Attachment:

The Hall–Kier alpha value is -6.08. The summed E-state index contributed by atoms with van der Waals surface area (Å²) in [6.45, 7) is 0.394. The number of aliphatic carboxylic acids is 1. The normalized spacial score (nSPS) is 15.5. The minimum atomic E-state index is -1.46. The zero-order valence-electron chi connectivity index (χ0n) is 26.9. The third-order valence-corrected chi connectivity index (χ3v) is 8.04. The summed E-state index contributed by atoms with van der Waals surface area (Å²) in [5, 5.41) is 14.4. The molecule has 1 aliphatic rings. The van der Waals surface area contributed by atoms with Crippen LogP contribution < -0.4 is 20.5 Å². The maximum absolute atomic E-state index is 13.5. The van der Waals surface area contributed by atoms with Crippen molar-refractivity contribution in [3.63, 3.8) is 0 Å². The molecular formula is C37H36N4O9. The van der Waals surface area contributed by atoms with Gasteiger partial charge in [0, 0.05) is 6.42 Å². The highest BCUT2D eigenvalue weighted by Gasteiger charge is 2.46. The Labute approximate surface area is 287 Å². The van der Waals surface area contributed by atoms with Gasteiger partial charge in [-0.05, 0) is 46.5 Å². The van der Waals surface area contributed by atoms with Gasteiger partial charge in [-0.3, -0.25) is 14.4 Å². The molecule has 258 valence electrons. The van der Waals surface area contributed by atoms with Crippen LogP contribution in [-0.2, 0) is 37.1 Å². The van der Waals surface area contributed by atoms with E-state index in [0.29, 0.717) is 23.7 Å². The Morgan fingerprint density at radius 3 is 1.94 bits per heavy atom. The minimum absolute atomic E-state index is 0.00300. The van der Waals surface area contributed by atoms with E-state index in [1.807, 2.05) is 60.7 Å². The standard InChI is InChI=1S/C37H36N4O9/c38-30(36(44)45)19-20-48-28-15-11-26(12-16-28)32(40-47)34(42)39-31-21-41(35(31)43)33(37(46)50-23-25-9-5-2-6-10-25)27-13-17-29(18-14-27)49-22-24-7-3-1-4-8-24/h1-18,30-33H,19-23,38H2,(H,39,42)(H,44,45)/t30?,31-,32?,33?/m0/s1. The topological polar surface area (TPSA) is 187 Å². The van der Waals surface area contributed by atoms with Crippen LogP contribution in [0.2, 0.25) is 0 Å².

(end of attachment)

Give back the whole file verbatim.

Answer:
The Hall–Kier alpha value is -6.08. The summed E-state index contributed by atoms with van der Waals surface area (Å²) in [6.45, 7) is 0.394. The number of aliphatic carboxylic acids is 1. The normalized spacial score (nSPS) is 15.5. The minimum atomic E-state index is -1.46. The zero-order valence-electron chi connectivity index (χ0n) is 26.9. The third-order valence-corrected chi connectivity index (χ3v) is 8.04. The summed E-state index contributed by atoms with van der Waals surface area (Å²) in [5, 5.41) is 14.4. The molecule has 1 aliphatic rings. The van der Waals surface area contributed by atoms with Crippen LogP contribution < -0.4 is 20.5 Å². The maximum absolute atomic E-state index is 13.5. The van der Waals surface area contributed by atoms with Crippen molar-refractivity contribution in [3.63, 3.8) is 0 Å². The molecular formula is C37H36N4O9. The van der Waals surface area contributed by atoms with Gasteiger partial charge in [0, 0.05) is 6.42 Å². The highest BCUT2D eigenvalue weighted by Gasteiger charge is 2.46. The Labute approximate surface area is 287 Å². The van der Waals surface area contributed by atoms with Gasteiger partial charge in [-0.05, 0) is 46.5 Å². The van der Waals surface area contributed by atoms with Gasteiger partial charge in [-0.3, -0.25) is 14.4 Å². The molecule has 258 valence electrons. The van der Waals surface area contributed by atoms with Crippen LogP contribution in [-0.2, 0) is 37.1 Å². The van der Waals surface area contributed by atoms with E-state index in [0.29, 0.717) is 23.7 Å². The Morgan fingerprint density at radius 3 is 1.94 bits per heavy atom. The minimum absolute atomic E-state index is 0.00300. The van der Waals surface area contributed by atoms with E-state index in [1.807, 2.05) is 60.7 Å². The standard InChI is InChI=1S/C37H36N4O9/c38-30(36(44)45)19-20-48-28-15-11-26(12-16-28)32(40-47)34(42)39-31-21-41(35(31)43)33(37(46)50-23-25-9-5-2-6-10-25)27-13-17-29(18-14-27)49-22-24-7-3-1-4-8-24/h1-18,30-33H,19-23,38H2,(H,39,42)(H,44,45)/t30?,31-,32?,33?/m0/s1. The topological polar surface area (TPSA) is 187 Å². The van der Waals surface area contributed by atoms with Crippen LogP contribution in [0.2, 0.25) is 0 Å².